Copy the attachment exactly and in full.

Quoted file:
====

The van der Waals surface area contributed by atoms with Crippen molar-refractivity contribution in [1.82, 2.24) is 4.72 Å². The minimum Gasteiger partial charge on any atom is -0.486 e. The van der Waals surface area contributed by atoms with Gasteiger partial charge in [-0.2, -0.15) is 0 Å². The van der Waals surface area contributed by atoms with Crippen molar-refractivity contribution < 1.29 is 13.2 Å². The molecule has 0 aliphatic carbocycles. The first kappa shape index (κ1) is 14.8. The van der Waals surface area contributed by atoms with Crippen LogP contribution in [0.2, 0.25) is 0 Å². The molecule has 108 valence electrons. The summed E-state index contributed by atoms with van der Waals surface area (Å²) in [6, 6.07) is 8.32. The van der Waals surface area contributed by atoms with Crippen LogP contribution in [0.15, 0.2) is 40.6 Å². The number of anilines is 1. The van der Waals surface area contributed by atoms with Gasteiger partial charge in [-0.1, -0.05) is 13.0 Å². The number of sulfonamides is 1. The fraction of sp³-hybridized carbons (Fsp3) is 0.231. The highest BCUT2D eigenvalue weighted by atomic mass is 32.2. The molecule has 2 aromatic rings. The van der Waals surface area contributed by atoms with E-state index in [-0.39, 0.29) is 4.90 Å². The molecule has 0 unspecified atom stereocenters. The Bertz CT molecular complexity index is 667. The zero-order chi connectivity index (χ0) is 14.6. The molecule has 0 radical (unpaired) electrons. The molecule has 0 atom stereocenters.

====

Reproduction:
The van der Waals surface area contributed by atoms with Crippen molar-refractivity contribution in [1.82, 2.24) is 4.72 Å². The minimum Gasteiger partial charge on any atom is -0.486 e. The van der Waals surface area contributed by atoms with Gasteiger partial charge in [-0.2, -0.15) is 0 Å². The van der Waals surface area contributed by atoms with Crippen molar-refractivity contribution < 1.29 is 13.2 Å². The molecule has 0 aliphatic carbocycles. The first kappa shape index (κ1) is 14.8. The van der Waals surface area contributed by atoms with Crippen LogP contribution in [0.2, 0.25) is 0 Å². The molecule has 108 valence electrons. The summed E-state index contributed by atoms with van der Waals surface area (Å²) in [6, 6.07) is 8.32. The van der Waals surface area contributed by atoms with Crippen LogP contribution in [0.15, 0.2) is 40.6 Å². The number of anilines is 1. The van der Waals surface area contributed by atoms with Gasteiger partial charge in [-0.1, -0.05) is 13.0 Å². The number of sulfonamides is 1. The fraction of sp³-hybridized carbons (Fsp3) is 0.231. The highest BCUT2D eigenvalue weighted by atomic mass is 32.2. The molecule has 2 aromatic rings. The van der Waals surface area contributed by atoms with E-state index in [-0.39, 0.29) is 4.90 Å². The molecule has 0 unspecified atom stereocenters. The Bertz CT molecular complexity index is 667. The zero-order chi connectivity index (χ0) is 14.6. The molecule has 0 radical (unpaired) electrons. The molecule has 0 atom stereocenters.